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  • myorgan
    replied
    Originally posted by Sathrandur View Post
    Hello all, I have been absent a while.
    You have, indeed!!!:o I've thought of you several times when certain classical topics come up. I trust you had a good Summer and are ready for Winter.

    My guess regarding why there are no 32' Contre Bourdons in some of the larger organs has to do with the presence of speech. Of course, we all know the longer the pipe, the slower the speech tends to be, however, I know some of those characteristics can be mitigated somewhat with voicing adjustments. In a stopped pipe of that length, the slowness of speech tends to be longer than a shorter pipe, no matter how good the voicing.

    I've seen many examples of a 16' Bourdon, but none of the 32' variety. They exist, of course, but only in some of the largest organs, and in those organs, there are other, more present-speaking-stops that can be employed until the 32' Contre Bourdon weighs in and provides the foundation. I could be wrong, but I think it also takes longer for the sound to stop in a larger pipe as well.

    Just my uneducated guess. Now, ask a pipe builder!

    Michael

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  • toodles
    replied
    Even a 32 ft contra bourdon is an expensive stop to build, so "assuming no cost factors" is not really a valid assumption. In addition to the cost and weight of the stop, there needs to be enough wind to support the stop. Most churches, I suspect, can handle the height of the stop.

    But a 32 stop has, for at least the bottom half of the lowest octave, if not nearly all that octave, is not easily audible to most listeners, and the listener's position in the building will change how he hears that stop. The cost and trouble to include these stops probably doesn't seem worth their benefit in many installations. Many builders have used electronic supplements for these lowest voices, though the acoustic issues still remain.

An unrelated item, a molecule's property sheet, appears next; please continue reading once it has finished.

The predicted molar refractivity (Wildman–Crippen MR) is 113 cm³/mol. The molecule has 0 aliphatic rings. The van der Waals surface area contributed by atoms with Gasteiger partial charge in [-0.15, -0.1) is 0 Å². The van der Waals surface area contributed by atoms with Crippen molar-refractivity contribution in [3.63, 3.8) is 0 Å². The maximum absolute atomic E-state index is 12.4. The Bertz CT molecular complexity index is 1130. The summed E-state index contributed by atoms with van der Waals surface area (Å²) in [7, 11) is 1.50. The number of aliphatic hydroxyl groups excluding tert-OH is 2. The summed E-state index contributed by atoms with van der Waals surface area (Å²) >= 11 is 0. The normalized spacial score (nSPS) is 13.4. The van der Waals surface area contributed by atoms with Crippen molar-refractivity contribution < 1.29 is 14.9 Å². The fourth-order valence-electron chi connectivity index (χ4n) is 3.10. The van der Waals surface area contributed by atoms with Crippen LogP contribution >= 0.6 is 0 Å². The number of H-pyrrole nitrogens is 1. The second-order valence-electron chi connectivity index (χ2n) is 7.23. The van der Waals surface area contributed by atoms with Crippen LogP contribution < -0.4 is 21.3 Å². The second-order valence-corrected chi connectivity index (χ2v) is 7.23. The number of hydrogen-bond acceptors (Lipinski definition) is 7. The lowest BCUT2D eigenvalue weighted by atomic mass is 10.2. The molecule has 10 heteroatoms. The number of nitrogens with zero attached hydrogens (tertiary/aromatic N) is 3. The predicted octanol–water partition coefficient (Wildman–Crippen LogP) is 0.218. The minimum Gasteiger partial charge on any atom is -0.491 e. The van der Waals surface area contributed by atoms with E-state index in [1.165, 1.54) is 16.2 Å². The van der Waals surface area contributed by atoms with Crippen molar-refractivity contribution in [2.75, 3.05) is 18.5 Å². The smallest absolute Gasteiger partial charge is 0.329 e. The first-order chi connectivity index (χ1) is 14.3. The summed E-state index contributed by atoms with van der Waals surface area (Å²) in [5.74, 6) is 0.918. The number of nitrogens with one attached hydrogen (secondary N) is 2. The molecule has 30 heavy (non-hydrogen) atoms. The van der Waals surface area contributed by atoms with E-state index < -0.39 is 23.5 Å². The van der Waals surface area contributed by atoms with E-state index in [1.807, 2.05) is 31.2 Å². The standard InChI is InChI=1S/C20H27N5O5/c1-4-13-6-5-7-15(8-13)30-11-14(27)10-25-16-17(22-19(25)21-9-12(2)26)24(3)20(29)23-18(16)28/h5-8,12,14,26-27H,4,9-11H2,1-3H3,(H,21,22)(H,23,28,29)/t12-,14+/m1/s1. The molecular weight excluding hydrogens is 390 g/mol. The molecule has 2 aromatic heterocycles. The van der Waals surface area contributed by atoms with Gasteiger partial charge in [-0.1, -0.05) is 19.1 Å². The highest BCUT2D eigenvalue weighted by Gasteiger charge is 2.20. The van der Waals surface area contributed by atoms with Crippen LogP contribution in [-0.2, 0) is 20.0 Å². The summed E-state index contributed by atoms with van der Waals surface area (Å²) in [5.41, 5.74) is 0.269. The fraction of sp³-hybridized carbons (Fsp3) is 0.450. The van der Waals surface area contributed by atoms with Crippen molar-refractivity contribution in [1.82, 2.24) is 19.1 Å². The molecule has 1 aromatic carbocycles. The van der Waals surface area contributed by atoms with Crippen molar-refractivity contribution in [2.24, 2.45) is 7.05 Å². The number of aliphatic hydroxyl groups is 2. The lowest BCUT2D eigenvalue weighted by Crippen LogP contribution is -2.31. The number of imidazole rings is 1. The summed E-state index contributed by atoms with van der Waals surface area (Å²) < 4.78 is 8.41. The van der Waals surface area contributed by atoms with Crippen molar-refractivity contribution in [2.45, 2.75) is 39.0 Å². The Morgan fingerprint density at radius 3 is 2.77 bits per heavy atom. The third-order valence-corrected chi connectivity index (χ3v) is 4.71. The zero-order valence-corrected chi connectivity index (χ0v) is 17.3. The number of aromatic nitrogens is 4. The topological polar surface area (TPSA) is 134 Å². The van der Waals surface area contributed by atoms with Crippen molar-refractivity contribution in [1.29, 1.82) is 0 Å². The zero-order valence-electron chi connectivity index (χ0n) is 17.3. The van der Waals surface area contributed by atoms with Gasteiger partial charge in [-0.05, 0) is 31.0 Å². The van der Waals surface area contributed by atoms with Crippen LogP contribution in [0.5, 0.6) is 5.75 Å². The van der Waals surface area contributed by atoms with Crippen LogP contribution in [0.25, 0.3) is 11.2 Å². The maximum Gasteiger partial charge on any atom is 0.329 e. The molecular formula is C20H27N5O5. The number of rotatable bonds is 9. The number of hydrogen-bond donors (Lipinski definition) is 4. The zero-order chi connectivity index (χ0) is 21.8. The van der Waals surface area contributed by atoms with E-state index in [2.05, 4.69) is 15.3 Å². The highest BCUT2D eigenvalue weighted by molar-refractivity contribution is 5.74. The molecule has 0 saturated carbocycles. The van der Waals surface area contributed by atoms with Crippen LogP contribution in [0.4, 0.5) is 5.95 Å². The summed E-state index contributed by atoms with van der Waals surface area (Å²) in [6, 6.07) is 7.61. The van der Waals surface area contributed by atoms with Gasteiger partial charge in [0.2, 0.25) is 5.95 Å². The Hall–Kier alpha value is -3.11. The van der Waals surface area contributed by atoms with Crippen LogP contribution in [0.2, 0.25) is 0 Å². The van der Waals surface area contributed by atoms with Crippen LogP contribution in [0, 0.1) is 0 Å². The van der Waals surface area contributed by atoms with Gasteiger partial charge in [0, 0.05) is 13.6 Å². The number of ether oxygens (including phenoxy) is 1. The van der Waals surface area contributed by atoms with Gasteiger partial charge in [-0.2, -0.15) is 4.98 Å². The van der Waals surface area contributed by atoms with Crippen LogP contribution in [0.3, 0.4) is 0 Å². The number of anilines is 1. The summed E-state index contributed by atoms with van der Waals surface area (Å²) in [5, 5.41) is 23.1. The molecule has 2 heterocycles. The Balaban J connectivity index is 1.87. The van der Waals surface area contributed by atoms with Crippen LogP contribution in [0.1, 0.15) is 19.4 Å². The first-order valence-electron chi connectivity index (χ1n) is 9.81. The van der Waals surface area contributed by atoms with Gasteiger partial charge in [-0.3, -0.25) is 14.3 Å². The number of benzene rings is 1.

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  • Sathrandur
    started a topic Big Bourdons

    Big Bourdons

    Hello all, I have been absent a while.

    So I have been thinking about Bourdons lately and and their usefulness due to their half-length construction.

    Firstly, there are organs that have quite a number of stops, but don't seem to have the room for full-length 32s. Now I live in Queensland, Australia my cathedral of choice is St John's Anglican in Brisbane. It's in my opinion the most beautiful Cathedral in the country, and even has a the only large stone-vaulted roof in the country which obviously does not hurt the acoustics or beauty of the place! I had an opportunity to play on the organ there one night when the cathedral was closed, and it was truly exciting. But despite 82 stops over four manuals, there are no full-length 32s due to space constraints (the organ is quite elevated in the building). As such it has an acoustic 32' and an half-length 32' Contra Posaune.

    But now I have mentioned more than is necessary to the discussion, this is surely not the only church to have space constraints like this in the organ chambers.

    So firstly, assuming no cost factors, why would organs with an healthy selection of 16' stops not use a 32' Bourdon for true 32' sound (or so they can even have 32' sound)?

    Secondly, by extension, with some of the big organs in the world (ones that have a good selection of 32' ranks) not use 64' Bourdons for that extra-special bit of bass? Again, there are only two organs in the world that have full-length 64s and both of them are reeds. But I am aware of organs, and have even played one, with an acoustic 64'. So again, why not do it properly with a 64' Bourdon?
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